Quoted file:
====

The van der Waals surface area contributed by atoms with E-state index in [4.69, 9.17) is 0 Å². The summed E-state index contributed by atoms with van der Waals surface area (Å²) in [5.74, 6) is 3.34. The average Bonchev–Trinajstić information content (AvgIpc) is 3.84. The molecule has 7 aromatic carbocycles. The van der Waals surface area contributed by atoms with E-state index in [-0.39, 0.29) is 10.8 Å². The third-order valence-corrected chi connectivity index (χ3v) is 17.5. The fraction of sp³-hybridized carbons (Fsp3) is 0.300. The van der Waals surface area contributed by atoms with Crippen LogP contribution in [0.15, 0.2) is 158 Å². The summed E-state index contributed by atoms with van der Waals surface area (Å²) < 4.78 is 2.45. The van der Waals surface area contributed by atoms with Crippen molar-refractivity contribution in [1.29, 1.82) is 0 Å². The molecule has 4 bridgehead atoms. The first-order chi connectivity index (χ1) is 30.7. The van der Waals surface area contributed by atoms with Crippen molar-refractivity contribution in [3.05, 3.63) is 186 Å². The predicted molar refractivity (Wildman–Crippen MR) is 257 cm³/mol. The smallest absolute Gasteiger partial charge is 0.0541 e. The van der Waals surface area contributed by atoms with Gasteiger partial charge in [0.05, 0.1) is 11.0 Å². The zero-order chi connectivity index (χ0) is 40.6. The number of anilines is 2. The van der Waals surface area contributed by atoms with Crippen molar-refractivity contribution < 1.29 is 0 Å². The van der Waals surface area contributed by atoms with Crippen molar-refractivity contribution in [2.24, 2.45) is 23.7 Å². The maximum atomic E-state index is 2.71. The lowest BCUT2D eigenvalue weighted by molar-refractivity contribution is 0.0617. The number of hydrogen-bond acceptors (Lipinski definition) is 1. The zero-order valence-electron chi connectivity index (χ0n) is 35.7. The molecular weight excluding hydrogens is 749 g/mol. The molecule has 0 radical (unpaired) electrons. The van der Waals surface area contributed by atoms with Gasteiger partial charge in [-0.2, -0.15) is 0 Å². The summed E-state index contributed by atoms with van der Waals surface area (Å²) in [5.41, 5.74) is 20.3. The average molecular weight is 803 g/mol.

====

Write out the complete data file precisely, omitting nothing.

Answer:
The van der Waals surface area contributed by atoms with E-state index in [4.69, 9.17) is 0 Å². The summed E-state index contributed by atoms with van der Waals surface area (Å²) in [5.74, 6) is 3.34. The average Bonchev–Trinajstić information content (AvgIpc) is 3.84. The molecule has 7 aromatic carbocycles. The van der Waals surface area contributed by atoms with E-state index in [-0.39, 0.29) is 10.8 Å². The third-order valence-corrected chi connectivity index (χ3v) is 17.5. The fraction of sp³-hybridized carbons (Fsp3) is 0.300. The van der Waals surface area contributed by atoms with Crippen LogP contribution in [0.15, 0.2) is 158 Å². The summed E-state index contributed by atoms with van der Waals surface area (Å²) < 4.78 is 2.45. The van der Waals surface area contributed by atoms with Crippen molar-refractivity contribution in [1.29, 1.82) is 0 Å². The molecule has 4 bridgehead atoms. The first-order chi connectivity index (χ1) is 30.7. The van der Waals surface area contributed by atoms with Crippen molar-refractivity contribution in [3.05, 3.63) is 186 Å². The predicted molar refractivity (Wildman–Crippen MR) is 257 cm³/mol. The smallest absolute Gasteiger partial charge is 0.0541 e. The van der Waals surface area contributed by atoms with Gasteiger partial charge in [0.05, 0.1) is 11.0 Å². The zero-order chi connectivity index (χ0) is 40.6. The number of anilines is 2. The van der Waals surface area contributed by atoms with Crippen molar-refractivity contribution < 1.29 is 0 Å². The van der Waals surface area contributed by atoms with Crippen molar-refractivity contribution in [2.24, 2.45) is 23.7 Å². The maximum atomic E-state index is 2.71. The lowest BCUT2D eigenvalue weighted by molar-refractivity contribution is 0.0617. The number of hydrogen-bond acceptors (Lipinski definition) is 1. The zero-order valence-electron chi connectivity index (χ0n) is 35.7. The molecular weight excluding hydrogens is 749 g/mol. The molecule has 0 radical (unpaired) electrons. The van der Waals surface area contributed by atoms with Gasteiger partial charge in [-0.2, -0.15) is 0 Å². The summed E-state index contributed by atoms with van der Waals surface area (Å²) in [5.41, 5.74) is 20.3. The average molecular weight is 803 g/mol.